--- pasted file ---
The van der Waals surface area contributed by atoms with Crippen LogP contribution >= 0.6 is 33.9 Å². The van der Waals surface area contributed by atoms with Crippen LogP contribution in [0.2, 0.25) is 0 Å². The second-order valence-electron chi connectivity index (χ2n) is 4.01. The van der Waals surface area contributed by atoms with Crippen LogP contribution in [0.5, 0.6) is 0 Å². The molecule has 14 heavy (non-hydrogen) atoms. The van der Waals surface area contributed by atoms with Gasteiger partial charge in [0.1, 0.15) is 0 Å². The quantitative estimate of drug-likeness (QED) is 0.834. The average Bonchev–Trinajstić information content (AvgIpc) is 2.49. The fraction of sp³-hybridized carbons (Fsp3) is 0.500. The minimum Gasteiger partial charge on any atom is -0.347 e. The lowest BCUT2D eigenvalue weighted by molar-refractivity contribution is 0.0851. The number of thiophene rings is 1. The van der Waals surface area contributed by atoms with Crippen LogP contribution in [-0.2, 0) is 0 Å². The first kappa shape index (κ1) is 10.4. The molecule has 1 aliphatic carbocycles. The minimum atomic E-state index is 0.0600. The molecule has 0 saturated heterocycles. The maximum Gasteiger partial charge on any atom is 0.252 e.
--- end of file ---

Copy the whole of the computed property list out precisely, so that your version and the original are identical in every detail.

The van der Waals surface area contributed by atoms with Crippen LogP contribution >= 0.6 is 33.9 Å². The van der Waals surface area contributed by atoms with Crippen LogP contribution in [0.2, 0.25) is 0 Å². The second-order valence-electron chi connectivity index (χ2n) is 4.01. The van der Waals surface area contributed by atoms with Crippen LogP contribution in [0.5, 0.6) is 0 Å². The molecule has 14 heavy (non-hydrogen) atoms. The van der Waals surface area contributed by atoms with Gasteiger partial charge in [0.1, 0.15) is 0 Å². The quantitative estimate of drug-likeness (QED) is 0.834. The average Bonchev–Trinajstić information content (AvgIpc) is 2.49. The fraction of sp³-hybridized carbons (Fsp3) is 0.500. The minimum Gasteiger partial charge on any atom is -0.347 e. The lowest BCUT2D eigenvalue weighted by molar-refractivity contribution is 0.0851. The number of thiophene rings is 1. The van der Waals surface area contributed by atoms with Crippen LogP contribution in [-0.2, 0) is 0 Å². The first kappa shape index (κ1) is 10.4. The molecule has 1 aliphatic carbocycles. The minimum atomic E-state index is 0.0600. The molecule has 0 saturated heterocycles. The maximum Gasteiger partial charge on any atom is 0.252 e.